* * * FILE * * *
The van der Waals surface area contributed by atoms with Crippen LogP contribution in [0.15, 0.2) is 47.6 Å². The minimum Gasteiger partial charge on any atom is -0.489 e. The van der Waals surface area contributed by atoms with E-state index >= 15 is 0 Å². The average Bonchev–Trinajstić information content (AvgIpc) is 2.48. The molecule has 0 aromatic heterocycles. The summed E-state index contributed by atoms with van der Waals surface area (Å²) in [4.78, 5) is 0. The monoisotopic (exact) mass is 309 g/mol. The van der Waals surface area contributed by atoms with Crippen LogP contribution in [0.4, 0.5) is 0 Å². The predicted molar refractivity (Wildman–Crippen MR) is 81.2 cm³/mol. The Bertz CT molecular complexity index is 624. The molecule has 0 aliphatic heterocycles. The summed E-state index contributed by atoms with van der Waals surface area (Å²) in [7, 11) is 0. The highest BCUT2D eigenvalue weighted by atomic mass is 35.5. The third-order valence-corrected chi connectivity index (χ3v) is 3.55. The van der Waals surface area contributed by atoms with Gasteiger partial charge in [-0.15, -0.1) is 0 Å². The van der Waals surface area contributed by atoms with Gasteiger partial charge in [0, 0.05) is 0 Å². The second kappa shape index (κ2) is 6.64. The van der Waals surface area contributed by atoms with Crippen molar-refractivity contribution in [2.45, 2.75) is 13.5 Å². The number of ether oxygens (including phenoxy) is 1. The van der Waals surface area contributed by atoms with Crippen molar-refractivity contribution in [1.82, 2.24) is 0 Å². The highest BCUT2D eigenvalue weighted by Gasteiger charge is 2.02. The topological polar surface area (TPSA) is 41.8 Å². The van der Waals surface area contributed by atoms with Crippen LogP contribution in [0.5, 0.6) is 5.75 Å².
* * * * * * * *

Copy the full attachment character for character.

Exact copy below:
The van der Waals surface area contributed by atoms with Crippen LogP contribution in [0.15, 0.2) is 47.6 Å². The minimum Gasteiger partial charge on any atom is -0.489 e. The van der Waals surface area contributed by atoms with E-state index >= 15 is 0 Å². The average Bonchev–Trinajstić information content (AvgIpc) is 2.48. The molecule has 0 aromatic heterocycles. The summed E-state index contributed by atoms with van der Waals surface area (Å²) in [4.78, 5) is 0. The monoisotopic (exact) mass is 309 g/mol. The van der Waals surface area contributed by atoms with Crippen LogP contribution in [0.4, 0.5) is 0 Å². The predicted molar refractivity (Wildman–Crippen MR) is 81.2 cm³/mol. The Bertz CT molecular complexity index is 624. The molecule has 0 aliphatic heterocycles. The summed E-state index contributed by atoms with van der Waals surface area (Å²) in [7, 11) is 0. The highest BCUT2D eigenvalue weighted by atomic mass is 35.5. The third-order valence-corrected chi connectivity index (χ3v) is 3.55. The van der Waals surface area contributed by atoms with Gasteiger partial charge in [-0.15, -0.1) is 0 Å². The van der Waals surface area contributed by atoms with Gasteiger partial charge in [0, 0.05) is 0 Å². The second kappa shape index (κ2) is 6.64. The van der Waals surface area contributed by atoms with Crippen molar-refractivity contribution in [2.45, 2.75) is 13.5 Å². The number of ether oxygens (including phenoxy) is 1. The van der Waals surface area contributed by atoms with Crippen molar-refractivity contribution in [1.82, 2.24) is 0 Å². The highest BCUT2D eigenvalue weighted by Gasteiger charge is 2.02. The topological polar surface area (TPSA) is 41.8 Å². The van der Waals surface area contributed by atoms with Crippen LogP contribution in [0.5, 0.6) is 5.75 Å².